The Plans' complaint and motion papers refer to different “cover groups” within each local union. See, e.g., Compl. ¶¶ 16-17. While the Plans do not explain exactly what these groups are, the Court infers that each consists of a sub-group of local union employees. The Plans have identified four cover groups for which Kel-Tech allegedly owes contributions: three within Local 1 (cover group 1 (“1-NY-1”), cover group 64 (“1-NY-64”), and cover group 66 (“1-NY-66”)) and one within Local 84 (cover group 19 (“84-NY-19”)). See Pls.' Second Summary. Cover group 1-NY-64 was not mentioned in the Plans' complaint or the First Motion; rather, the Plans first sought damages associated with group 1-NY-64 in the Second Motion.

         In their complaint, the Plans bring three counts against Kel-Tech. Count I seeks to recover required contributions to the Plans that Kel-Tech had not made as of the filing of the complaint, allegedly in violation of ERISA, the CBAs, the trust agreements, and the General Collection Procedures. Compl. ¶¶ 15-21. Count II seeks to recover interest, liquidated damages and attorney's fees on contributions that Kel-Tech made late, but before the filing of the complaint, under the trust agreements and the General Collection Procedures. Id. ¶¶ 22-26. Count III seeks injunctive relief requiring Kel-Tech to make reports and pay contributions in a timely manner going forward. Id. ¶¶ 27-31. The Plans also seek “contributions, interest, liquidated damages, and reasonable attorneys' fees and costs that may accrue and/or are found to be due and owing to the Plaintiffs subsequent to the filing of this Complaint, during the pendency of this action, and up to the date of judgment.” Id. at 10.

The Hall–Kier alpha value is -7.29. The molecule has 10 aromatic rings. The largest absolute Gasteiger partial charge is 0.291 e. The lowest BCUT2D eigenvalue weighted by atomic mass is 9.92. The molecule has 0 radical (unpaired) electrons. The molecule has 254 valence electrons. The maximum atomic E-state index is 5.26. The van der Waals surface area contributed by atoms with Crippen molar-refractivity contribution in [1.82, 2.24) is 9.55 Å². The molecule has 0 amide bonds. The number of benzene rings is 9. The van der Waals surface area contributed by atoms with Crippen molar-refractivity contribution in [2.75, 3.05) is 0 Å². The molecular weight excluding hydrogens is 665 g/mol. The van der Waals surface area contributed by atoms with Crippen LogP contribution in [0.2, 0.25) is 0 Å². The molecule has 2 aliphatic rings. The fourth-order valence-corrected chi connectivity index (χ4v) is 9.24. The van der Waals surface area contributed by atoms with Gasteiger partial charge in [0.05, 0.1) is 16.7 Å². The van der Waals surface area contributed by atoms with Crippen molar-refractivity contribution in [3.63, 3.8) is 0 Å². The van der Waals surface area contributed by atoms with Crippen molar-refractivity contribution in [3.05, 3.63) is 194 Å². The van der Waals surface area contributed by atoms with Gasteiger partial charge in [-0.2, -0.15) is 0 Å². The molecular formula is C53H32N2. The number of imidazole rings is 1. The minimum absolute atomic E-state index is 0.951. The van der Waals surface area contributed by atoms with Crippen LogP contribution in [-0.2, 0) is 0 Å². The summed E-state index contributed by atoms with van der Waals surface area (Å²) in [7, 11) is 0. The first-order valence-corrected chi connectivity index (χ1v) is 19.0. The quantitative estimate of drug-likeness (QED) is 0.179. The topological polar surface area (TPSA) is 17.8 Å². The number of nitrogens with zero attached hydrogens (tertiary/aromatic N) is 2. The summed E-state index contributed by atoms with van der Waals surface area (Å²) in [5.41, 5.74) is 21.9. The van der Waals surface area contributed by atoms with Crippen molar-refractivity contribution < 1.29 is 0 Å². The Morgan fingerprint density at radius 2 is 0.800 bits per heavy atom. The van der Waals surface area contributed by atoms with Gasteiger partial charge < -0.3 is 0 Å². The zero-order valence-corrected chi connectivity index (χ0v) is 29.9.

In support of the First Motion, the Plans submitted a declaration detailing their damages for each cover group (excluding 1-NY-64), as well as a document summarizing the amounts set forth in the declaration. See Pls.' App'x at 2-7; Pls.' First Summary. With their Second Motion, the Plans submitted a revised declaration and summary with new damages amounts. See Pls.' Second Decl.; Pls.' Second Summary. The revisions reflect damages for contributions due to cover group 1-NY-64, additional accrued interest, as well as the Plans' allegation that Kel-Tech has, since the filing of the First Motion, paid some contributions it owed but failed to make other contributions as they came due. Table 1, below, summarizes the damages requested in the First Motion by cover group and category; Table 2 summarizes the damages requested in the Second Motion in the same format.

         In both the First and Second Motions, the Plans also request an award of $3, 599.00 in attorney's fees and $590.00 in costs. Pls.' First Summary; Pls.' Second Summary. Their counsel has provided an affidavit supporting this award, along with a spreadsheet detailing the legal work underlying the fee request. See Pls.' App'x at 18-26.

         Table 1: Summary of Damages Requested in First Motion

Local 1

Local 84

1-NY-1

1-NY-64 1-NY-66 84-NY-19
Count I Unpaid Contributions $13,485.04 ___ $14,188.21 $1,806.12
Interest on Unpaid Contributions $287.33 ___ $330.70 $2,264.40
Liquidated Damages or Additional Interest on Unpaid Contributions $2,697.02 ___ $2,837.66 $2,264.40
Count II Interest on Late Contributions $1,524.51 ___ $1,125.32 ___
Liquidated Damages or Additional Interest on Late Contributions $7,693.95 ___ $4,907.16 ___

         Table 2: Summary of Damages Requested in Second Motion

Local 1

Local 84

1-NY-1

1-NY-64 1-NY-66 84-NY-19
Count I Unpaid Contributions $11,460.80 $1,076.04 $16,211.97 $1,806.12
Interest on Unpaid Contributions $372.07 $41.69 $521.29 $2,400.95
Liquidated Damages or Additional Interest on Unpaid Contributions $2,292.16 $215.21 $3,242.39 $2,400.95
Count II Interest on Late Contributions $2,938.27 $21.91 $2,735.94 ___
Liquidated Damages or Additional Interest on Late Contributions $14,569.90 $75.26 $10,607.48 ___

         II. Legal Standard